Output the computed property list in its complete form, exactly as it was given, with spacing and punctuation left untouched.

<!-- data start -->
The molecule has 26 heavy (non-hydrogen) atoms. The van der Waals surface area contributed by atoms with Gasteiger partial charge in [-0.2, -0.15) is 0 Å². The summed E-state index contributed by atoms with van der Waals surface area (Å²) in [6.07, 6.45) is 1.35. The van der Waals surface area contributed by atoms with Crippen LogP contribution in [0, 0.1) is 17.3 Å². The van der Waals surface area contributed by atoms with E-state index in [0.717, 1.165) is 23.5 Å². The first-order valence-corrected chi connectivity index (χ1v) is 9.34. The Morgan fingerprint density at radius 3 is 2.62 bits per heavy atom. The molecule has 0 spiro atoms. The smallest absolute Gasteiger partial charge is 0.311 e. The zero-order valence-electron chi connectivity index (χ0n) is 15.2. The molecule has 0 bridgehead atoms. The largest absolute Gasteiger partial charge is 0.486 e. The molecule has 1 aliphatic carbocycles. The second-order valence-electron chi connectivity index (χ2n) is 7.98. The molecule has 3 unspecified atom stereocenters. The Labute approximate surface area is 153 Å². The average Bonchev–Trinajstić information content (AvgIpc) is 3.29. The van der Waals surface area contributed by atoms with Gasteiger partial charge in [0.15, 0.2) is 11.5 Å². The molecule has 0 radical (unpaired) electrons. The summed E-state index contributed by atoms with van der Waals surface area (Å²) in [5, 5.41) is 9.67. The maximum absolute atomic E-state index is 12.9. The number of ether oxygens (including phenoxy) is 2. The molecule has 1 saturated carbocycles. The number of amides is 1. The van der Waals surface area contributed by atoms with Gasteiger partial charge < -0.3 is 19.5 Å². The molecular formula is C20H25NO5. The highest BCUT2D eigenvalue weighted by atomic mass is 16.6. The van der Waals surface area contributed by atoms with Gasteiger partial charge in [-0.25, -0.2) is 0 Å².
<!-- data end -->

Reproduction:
The molecule has 26 heavy (non-hydrogen) atoms. The van der Waals surface area contributed by atoms with Gasteiger partial charge in [-0.2, -0.15) is 0 Å². The summed E-state index contributed by atoms with van der Waals surface area (Å²) in [6.07, 6.45) is 1.35. The van der Waals surface area contributed by atoms with Crippen LogP contribution in [0, 0.1) is 17.3 Å². The van der Waals surface area contributed by atoms with E-state index in [0.717, 1.165) is 23.5 Å². The first-order valence-corrected chi connectivity index (χ1v) is 9.34. The Morgan fingerprint density at radius 3 is 2.62 bits per heavy atom. The molecule has 0 spiro atoms. The smallest absolute Gasteiger partial charge is 0.311 e. The zero-order valence-electron chi connectivity index (χ0n) is 15.2. The molecule has 0 bridgehead atoms. The largest absolute Gasteiger partial charge is 0.486 e. The molecule has 1 aliphatic carbocycles. The second-order valence-electron chi connectivity index (χ2n) is 7.98. The molecule has 3 unspecified atom stereocenters. The Labute approximate surface area is 153 Å². The average Bonchev–Trinajstić information content (AvgIpc) is 3.29. The van der Waals surface area contributed by atoms with Gasteiger partial charge in [0.15, 0.2) is 11.5 Å². The molecule has 0 radical (unpaired) electrons. The summed E-state index contributed by atoms with van der Waals surface area (Å²) in [5, 5.41) is 9.67. The maximum absolute atomic E-state index is 12.9. The number of ether oxygens (including phenoxy) is 2. The molecule has 1 saturated carbocycles. The number of amides is 1. The van der Waals surface area contributed by atoms with Gasteiger partial charge < -0.3 is 19.5 Å². The molecular formula is C20H25NO5. The highest BCUT2D eigenvalue weighted by atomic mass is 16.6. The van der Waals surface area contributed by atoms with Gasteiger partial charge in [-0.25, -0.2) is 0 Å².